The Science (And Scientists) Behind Ant-Man


Several months before production began on the new sequel “Ant-Man and the Wasp,” the director Peyton Reed and a room full of writers, artists and producers assembled in the Marvel Studios offices in Burbank, Calif., to listen to a quantum physicist explain the science of getting really, really small.

Recalling the meeting recently, the quantum physicist, Spyridon Michalakis of the Institute for Quantum Information and Matter at Caltech, said that he described the subatomic realm as “a place of infinite possibility, an alternative universe where the laws of physics and forces of nature as we know them haven’t crystallized.” He had suggestions about how it might be visualized on a movie screen: “beautiful colors changing constantly to reflect transience.”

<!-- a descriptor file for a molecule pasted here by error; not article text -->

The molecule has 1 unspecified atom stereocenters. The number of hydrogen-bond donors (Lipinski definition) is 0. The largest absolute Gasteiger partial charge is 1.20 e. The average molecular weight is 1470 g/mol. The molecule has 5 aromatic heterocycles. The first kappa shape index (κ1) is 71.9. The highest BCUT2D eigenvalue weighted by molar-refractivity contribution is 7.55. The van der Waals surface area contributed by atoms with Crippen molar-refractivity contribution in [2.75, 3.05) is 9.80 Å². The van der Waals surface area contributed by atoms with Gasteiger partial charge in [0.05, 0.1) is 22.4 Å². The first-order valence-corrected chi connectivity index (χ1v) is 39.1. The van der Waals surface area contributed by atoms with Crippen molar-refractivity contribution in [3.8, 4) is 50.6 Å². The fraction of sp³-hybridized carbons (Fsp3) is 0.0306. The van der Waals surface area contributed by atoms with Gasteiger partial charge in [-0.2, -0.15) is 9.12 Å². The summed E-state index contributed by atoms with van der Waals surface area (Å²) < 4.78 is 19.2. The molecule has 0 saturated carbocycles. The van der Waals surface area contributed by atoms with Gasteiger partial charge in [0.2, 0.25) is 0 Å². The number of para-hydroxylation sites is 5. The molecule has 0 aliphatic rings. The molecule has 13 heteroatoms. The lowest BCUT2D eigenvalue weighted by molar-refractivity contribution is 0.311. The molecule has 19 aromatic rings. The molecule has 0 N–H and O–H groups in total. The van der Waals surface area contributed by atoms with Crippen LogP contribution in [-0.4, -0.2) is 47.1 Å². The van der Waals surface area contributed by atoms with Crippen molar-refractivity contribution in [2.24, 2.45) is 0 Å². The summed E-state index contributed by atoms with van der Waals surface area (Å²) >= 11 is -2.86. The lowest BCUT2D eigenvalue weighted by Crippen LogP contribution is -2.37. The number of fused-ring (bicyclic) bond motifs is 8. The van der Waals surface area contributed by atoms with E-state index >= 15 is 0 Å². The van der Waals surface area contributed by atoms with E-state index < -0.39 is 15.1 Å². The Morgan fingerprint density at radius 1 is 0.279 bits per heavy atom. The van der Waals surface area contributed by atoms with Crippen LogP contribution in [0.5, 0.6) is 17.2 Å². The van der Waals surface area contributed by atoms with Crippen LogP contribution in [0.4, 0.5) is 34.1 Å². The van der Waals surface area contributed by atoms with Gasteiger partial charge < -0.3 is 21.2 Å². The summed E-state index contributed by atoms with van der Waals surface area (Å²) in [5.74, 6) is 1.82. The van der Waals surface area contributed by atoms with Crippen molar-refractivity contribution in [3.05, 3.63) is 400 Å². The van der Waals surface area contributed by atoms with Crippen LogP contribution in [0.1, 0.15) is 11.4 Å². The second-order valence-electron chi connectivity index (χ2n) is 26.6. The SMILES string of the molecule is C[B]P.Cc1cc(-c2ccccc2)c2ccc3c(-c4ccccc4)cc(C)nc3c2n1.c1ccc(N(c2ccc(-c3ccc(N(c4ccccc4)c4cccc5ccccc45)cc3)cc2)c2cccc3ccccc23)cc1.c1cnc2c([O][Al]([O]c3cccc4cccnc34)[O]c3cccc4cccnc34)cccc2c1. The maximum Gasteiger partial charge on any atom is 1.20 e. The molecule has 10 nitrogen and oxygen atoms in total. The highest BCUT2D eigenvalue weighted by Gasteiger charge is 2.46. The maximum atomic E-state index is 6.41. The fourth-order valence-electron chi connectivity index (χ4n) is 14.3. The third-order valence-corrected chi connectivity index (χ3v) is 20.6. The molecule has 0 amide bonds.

The movie’s producer, Stephen Broussard, said, “I’m not completely sure I have my head around it yet, but it certainly sparked some interesting ideas for what this place could be.”

In the first “Ant-Man” movie (2015), Scott Lang, the title character played by Paul Rudd, wields the power to shrink to the size of a Tic Tac under the tutelage of the scientist Hank Pym (Michael Douglas) and his daughter, Hope van Dyne (Evangeline Lilley). “When you’re small, energy’s compressed,” Hope tells Scott. “So, you have the force of a 200-pound man behind a fist a hundredth of an inch wide. You’re like a bullet.”

Read the full story at the New York Times.

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